I decided to give myself a break over the weekend to relax and rejuvenate. I tend to do things in chunks such that I spend either a full day studying or a full day unwinding all at once. I realized, however, that I now have less than two weeks until graduation, and that I can’t leave spending time with and appreciating my friends here for later. So, with final papers and exams in the back of my mind, I went to watch Frozen II at Regal Ithaca Mall. The scene where Elsa begins singing “Into the Unknown” particularly caught my attention.
As the fall semester begins to wind down, fall recruitment season also nears its end. For some, this could be a time of joy as they receive offers to their dream company, while others continue the search in hopes of having better luck with the next cover letter they submit. Because of such a focus on the outcome of the recruitment cycle, both candidates and employers appear to have less consideration for the process through which an offer is extended. Firms rarely ask for feedback regarding their process despite many candidates having strong opinions about a particular employer’s recruitment method. One particular practice in the candidate vetting process has been particularly off-putting: one-way video interviews.
As I was frantically attempting (note the word attempt) to balance prelims, quizzes, interviews and job searches over the weekend, I took a moment to open up the fortune cookie that’s been lying around on my desk, hoping it might provide some insight to the essay I had been struggling to finish. The slip of paper read the following: “Before you wonder ‘Am I doing things right,’ ask ‘Am I doing the right things?’” Well, no offense to fortune cookie producer Wonton Food Inc., but I think that’s what I’ve been doing most of my life, only with little success at actually finding what the “right things” are. I’ve always been an advocate for exploration — traveling to new places, absorbing new foods and keeping various career options open. For the longest time, I’ve been told by teachers, elders, career counselors and upperclassmen that the journey to find yourself is essential to discovering the right career path. While such guidance has helped me become a more flexible and open person, it hasn’t helped to answer the question of what I’m most enthusiastic about and where I find myself to be the right fit.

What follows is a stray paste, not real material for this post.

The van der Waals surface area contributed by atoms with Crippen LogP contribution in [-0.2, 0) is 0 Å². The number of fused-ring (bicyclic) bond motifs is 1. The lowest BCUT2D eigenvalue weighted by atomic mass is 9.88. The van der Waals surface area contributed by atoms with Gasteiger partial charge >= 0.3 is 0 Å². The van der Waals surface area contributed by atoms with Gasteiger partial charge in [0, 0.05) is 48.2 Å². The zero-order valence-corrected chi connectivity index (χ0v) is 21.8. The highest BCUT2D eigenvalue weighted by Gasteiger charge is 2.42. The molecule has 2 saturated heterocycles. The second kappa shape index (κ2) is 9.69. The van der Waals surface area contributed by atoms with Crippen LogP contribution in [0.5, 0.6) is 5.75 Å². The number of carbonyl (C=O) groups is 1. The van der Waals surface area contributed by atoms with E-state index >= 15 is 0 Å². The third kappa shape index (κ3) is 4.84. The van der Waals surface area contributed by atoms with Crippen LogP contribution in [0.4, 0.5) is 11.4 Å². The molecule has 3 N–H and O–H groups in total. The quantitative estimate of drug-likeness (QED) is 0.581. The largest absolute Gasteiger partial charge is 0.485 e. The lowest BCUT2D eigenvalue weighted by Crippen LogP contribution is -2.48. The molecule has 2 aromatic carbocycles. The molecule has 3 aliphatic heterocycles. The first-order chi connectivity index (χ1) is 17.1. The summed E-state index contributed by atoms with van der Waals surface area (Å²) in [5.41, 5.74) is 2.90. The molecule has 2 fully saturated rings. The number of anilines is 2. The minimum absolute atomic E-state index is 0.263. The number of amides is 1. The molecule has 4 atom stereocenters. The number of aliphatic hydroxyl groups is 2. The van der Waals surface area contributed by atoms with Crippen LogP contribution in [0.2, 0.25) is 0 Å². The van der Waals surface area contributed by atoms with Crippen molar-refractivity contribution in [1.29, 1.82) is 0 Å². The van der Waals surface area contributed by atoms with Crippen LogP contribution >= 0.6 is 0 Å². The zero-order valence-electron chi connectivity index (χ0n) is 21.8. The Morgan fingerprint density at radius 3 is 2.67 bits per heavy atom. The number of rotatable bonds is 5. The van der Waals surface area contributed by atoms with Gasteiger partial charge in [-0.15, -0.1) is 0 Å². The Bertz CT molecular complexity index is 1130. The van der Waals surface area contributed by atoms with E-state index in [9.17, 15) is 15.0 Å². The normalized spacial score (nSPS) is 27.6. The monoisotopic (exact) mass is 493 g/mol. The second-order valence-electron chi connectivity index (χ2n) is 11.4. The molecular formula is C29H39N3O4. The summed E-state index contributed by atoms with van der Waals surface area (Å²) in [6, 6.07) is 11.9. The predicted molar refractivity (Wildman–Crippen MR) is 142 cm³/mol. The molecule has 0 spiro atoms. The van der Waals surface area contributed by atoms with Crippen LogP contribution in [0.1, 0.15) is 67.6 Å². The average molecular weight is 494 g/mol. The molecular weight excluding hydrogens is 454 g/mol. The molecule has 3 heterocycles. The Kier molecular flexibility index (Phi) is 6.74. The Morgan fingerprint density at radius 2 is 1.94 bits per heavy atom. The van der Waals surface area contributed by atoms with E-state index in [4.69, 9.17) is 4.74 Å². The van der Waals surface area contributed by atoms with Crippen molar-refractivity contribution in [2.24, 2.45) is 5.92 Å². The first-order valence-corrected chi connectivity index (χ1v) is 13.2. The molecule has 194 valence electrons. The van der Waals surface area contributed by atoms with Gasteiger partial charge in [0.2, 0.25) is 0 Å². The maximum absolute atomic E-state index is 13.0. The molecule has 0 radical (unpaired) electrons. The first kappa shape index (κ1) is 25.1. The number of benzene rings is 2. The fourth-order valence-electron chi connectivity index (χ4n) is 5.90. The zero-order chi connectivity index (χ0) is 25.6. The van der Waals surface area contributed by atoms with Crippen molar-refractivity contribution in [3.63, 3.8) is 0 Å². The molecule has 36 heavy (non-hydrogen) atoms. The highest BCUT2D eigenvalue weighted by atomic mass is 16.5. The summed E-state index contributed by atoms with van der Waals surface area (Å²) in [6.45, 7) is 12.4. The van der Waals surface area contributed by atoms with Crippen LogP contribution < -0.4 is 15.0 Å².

As I casually scrolled through my Facebook newsfeed last month, a particular ad caught my eye. It seemed like one of those SAT test prep ads with a 20-something year-old Asian female holding books and gazing at the camera with a look of promise. It wasn’t until I read the name of the agency and the cheerful caption, “Make up to $10,000 and help out a family!”, that I realized it was an egg donation advertisement. I quickly scrolled back down my newsfeed, brushing off the thought that this had anything to do with me. But then again, a similar ad appeared on my Instagram feed just a couple days ago, once again encouraging me to monetize my eggs.
As I look toward the semester ahead and consider how I should spend my last semester at Cornell, I realize how much has changed over the past three years of my time here. Most notably, so many on- and off-campus premises continue to be newly established or demolished that I may not even recognize Cornell three years from now. Renovations in Rand Hall have finally been completed almost three years after a car crashed into the building during my freshman year. Long-time Collegetown restaurants such as Aladdin’s have gone out of business and new apartment complexes are constantly under construction. Personally, I have stretched myself far and wide to adjust to new situations as they arise.